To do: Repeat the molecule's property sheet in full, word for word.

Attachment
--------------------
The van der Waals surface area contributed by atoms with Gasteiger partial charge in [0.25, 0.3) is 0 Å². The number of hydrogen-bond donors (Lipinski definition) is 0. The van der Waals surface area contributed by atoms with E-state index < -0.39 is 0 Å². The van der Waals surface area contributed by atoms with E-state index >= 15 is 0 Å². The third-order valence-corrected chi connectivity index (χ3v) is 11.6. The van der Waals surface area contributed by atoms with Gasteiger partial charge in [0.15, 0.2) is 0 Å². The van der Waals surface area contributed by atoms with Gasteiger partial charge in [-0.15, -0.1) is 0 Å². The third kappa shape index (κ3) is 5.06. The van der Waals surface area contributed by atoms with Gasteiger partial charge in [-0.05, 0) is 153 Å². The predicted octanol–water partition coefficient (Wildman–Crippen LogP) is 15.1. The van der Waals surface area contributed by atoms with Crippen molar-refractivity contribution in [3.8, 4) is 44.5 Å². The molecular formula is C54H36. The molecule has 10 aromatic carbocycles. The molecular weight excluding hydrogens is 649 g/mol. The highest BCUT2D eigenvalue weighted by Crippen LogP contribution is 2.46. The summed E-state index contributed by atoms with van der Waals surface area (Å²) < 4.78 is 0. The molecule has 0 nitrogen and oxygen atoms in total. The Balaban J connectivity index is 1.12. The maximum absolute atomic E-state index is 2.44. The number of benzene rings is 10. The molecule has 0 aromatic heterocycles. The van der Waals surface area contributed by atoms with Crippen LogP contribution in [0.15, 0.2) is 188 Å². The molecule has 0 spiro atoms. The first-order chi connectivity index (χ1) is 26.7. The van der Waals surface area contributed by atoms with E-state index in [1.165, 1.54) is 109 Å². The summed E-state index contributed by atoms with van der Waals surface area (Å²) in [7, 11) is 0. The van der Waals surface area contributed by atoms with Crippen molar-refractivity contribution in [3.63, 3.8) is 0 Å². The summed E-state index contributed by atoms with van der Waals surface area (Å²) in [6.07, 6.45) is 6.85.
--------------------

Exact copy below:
The van der Waals surface area contributed by atoms with Gasteiger partial charge in [0.25, 0.3) is 0 Å². The number of hydrogen-bond donors (Lipinski definition) is 0. The van der Waals surface area contributed by atoms with E-state index < -0.39 is 0 Å². The van der Waals surface area contributed by atoms with E-state index >= 15 is 0 Å². The third-order valence-corrected chi connectivity index (χ3v) is 11.6. The van der Waals surface area contributed by atoms with Gasteiger partial charge in [0.15, 0.2) is 0 Å². The van der Waals surface area contributed by atoms with Gasteiger partial charge in [-0.15, -0.1) is 0 Å². The third kappa shape index (κ3) is 5.06. The van der Waals surface area contributed by atoms with Gasteiger partial charge in [-0.05, 0) is 153 Å². The predicted octanol–water partition coefficient (Wildman–Crippen LogP) is 15.1. The van der Waals surface area contributed by atoms with Crippen molar-refractivity contribution in [3.8, 4) is 44.5 Å². The molecular formula is C54H36. The molecule has 10 aromatic carbocycles. The molecular weight excluding hydrogens is 649 g/mol. The highest BCUT2D eigenvalue weighted by Crippen LogP contribution is 2.46. The summed E-state index contributed by atoms with van der Waals surface area (Å²) < 4.78 is 0. The molecule has 0 nitrogen and oxygen atoms in total. The Balaban J connectivity index is 1.12. The maximum absolute atomic E-state index is 2.44. The number of benzene rings is 10. The molecule has 0 aromatic heterocycles. The van der Waals surface area contributed by atoms with Crippen LogP contribution in [0.15, 0.2) is 188 Å². The molecule has 0 spiro atoms. The first-order chi connectivity index (χ1) is 26.7. The van der Waals surface area contributed by atoms with E-state index in [1.165, 1.54) is 109 Å². The summed E-state index contributed by atoms with van der Waals surface area (Å²) in [7, 11) is 0. The van der Waals surface area contributed by atoms with Crippen molar-refractivity contribution in [3.63, 3.8) is 0 Å². The summed E-state index contributed by atoms with van der Waals surface area (Å²) in [6.07, 6.45) is 6.85.